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Monday, August 1, 2016

Surviving Sorrow

Seared and Sacred

The world for which you have been so carefully prepared is being taken away from you by the grace of God.”
Walter Brueggemann

Yesterday, in the Jung Study Group, we listened to a lecture about despairing love. We heard about all the stages of love and loss; from fluttering heart to leaden sorrow. About the journey of love in all its manifestations. Despairing love is not an easy topic to hear about, or to think about, or to talk or write about, but it is as much a part of love as first blush.

When we lose someone we love, we do ourselves proud to allow the fall into sorrow to happen, and to trust that light is waiting at the other end even if we can't see it during the descent. Too many of us rush to find a safety net before the fall, or even half-way down—a new relationship, a new house, a new town, anything to stop the pain. I have a friend who just lost her sweet sister to cancer, who is wondering why her own face looks different now—strained, puffy eyes. Grief does that. It changes us. And, if we allow it, it changes us for the better. It takes us deeper into life; into the true meaning of our own life.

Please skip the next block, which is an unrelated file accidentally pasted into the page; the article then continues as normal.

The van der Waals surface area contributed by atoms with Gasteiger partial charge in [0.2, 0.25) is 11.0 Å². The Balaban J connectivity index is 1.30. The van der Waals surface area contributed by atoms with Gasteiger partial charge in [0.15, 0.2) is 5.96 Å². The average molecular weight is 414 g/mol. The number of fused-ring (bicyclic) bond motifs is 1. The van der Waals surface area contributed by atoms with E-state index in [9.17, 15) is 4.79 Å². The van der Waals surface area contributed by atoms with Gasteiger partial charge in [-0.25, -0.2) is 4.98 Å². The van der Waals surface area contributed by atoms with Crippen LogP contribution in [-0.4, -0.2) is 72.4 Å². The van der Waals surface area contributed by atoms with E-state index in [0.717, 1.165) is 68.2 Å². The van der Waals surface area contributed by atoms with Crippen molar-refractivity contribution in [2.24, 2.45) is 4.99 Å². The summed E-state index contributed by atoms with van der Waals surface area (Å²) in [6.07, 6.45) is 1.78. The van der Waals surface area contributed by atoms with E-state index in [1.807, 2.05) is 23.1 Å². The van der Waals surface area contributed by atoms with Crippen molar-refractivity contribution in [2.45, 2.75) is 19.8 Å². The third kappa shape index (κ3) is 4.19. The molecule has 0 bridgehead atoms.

Nothing in the world prepares us for loss of love. We cannot think our way through, or put a positive spin on it, or numb our way through with drugs or alcohol. There is no way through it but through it. You've seen an ordinary terracotta urn turned into beautiful Raku by being scorched over time in a very hot fire. There's no other way to get that gorgeous finish so prized by the Japanese for their sacred tea ceremony. That is how it is with us when we allow ourselves to pass through all the stages of love. By the grace of God, we come out seared and sacred.

                                                              In the Spirit,
                                                                    Jane



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